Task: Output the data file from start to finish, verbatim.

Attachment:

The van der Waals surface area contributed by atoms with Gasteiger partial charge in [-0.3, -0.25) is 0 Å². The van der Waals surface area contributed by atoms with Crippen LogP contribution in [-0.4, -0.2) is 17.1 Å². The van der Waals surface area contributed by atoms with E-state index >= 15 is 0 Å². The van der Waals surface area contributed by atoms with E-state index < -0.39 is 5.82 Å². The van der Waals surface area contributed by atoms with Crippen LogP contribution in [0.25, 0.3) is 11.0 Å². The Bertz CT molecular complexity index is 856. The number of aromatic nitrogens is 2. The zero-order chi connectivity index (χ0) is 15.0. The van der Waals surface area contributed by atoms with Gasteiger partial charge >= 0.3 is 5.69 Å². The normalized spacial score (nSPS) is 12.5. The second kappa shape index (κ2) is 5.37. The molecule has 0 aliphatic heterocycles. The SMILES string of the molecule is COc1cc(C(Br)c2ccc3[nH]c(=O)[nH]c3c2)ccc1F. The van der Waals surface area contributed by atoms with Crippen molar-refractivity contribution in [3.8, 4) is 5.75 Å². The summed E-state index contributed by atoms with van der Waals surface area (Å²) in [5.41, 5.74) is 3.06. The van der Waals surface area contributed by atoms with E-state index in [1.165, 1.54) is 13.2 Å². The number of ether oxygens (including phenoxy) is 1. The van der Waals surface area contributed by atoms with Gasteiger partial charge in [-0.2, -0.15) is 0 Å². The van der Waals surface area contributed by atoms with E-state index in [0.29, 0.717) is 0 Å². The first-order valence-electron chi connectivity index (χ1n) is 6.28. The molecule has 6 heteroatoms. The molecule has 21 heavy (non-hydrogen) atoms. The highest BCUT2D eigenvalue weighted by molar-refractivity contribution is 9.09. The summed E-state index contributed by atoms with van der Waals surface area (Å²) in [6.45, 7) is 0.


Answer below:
The van der Waals surface area contributed by atoms with Gasteiger partial charge in [-0.3, -0.25) is 0 Å². The van der Waals surface area contributed by atoms with Crippen LogP contribution in [-0.4, -0.2) is 17.1 Å². The van der Waals surface area contributed by atoms with E-state index >= 15 is 0 Å². The van der Waals surface area contributed by atoms with E-state index < -0.39 is 5.82 Å². The van der Waals surface area contributed by atoms with Crippen LogP contribution in [0.25, 0.3) is 11.0 Å². The Bertz CT molecular complexity index is 856. The number of aromatic nitrogens is 2. The zero-order chi connectivity index (χ0) is 15.0. The van der Waals surface area contributed by atoms with Gasteiger partial charge >= 0.3 is 5.69 Å². The normalized spacial score (nSPS) is 12.5. The second kappa shape index (κ2) is 5.37. The molecule has 0 aliphatic heterocycles. The SMILES string of the molecule is COc1cc(C(Br)c2ccc3[nH]c(=O)[nH]c3c2)ccc1F. The van der Waals surface area contributed by atoms with Crippen molar-refractivity contribution in [3.8, 4) is 5.75 Å². The summed E-state index contributed by atoms with van der Waals surface area (Å²) in [5.41, 5.74) is 3.06. The van der Waals surface area contributed by atoms with E-state index in [1.165, 1.54) is 13.2 Å². The number of ether oxygens (including phenoxy) is 1. The van der Waals surface area contributed by atoms with Gasteiger partial charge in [-0.2, -0.15) is 0 Å². The van der Waals surface area contributed by atoms with E-state index in [0.29, 0.717) is 0 Å². The first-order valence-electron chi connectivity index (χ1n) is 6.28. The molecule has 6 heteroatoms. The molecule has 21 heavy (non-hydrogen) atoms. The highest BCUT2D eigenvalue weighted by molar-refractivity contribution is 9.09. The summed E-state index contributed by atoms with van der Waals surface area (Å²) in [6.45, 7) is 0.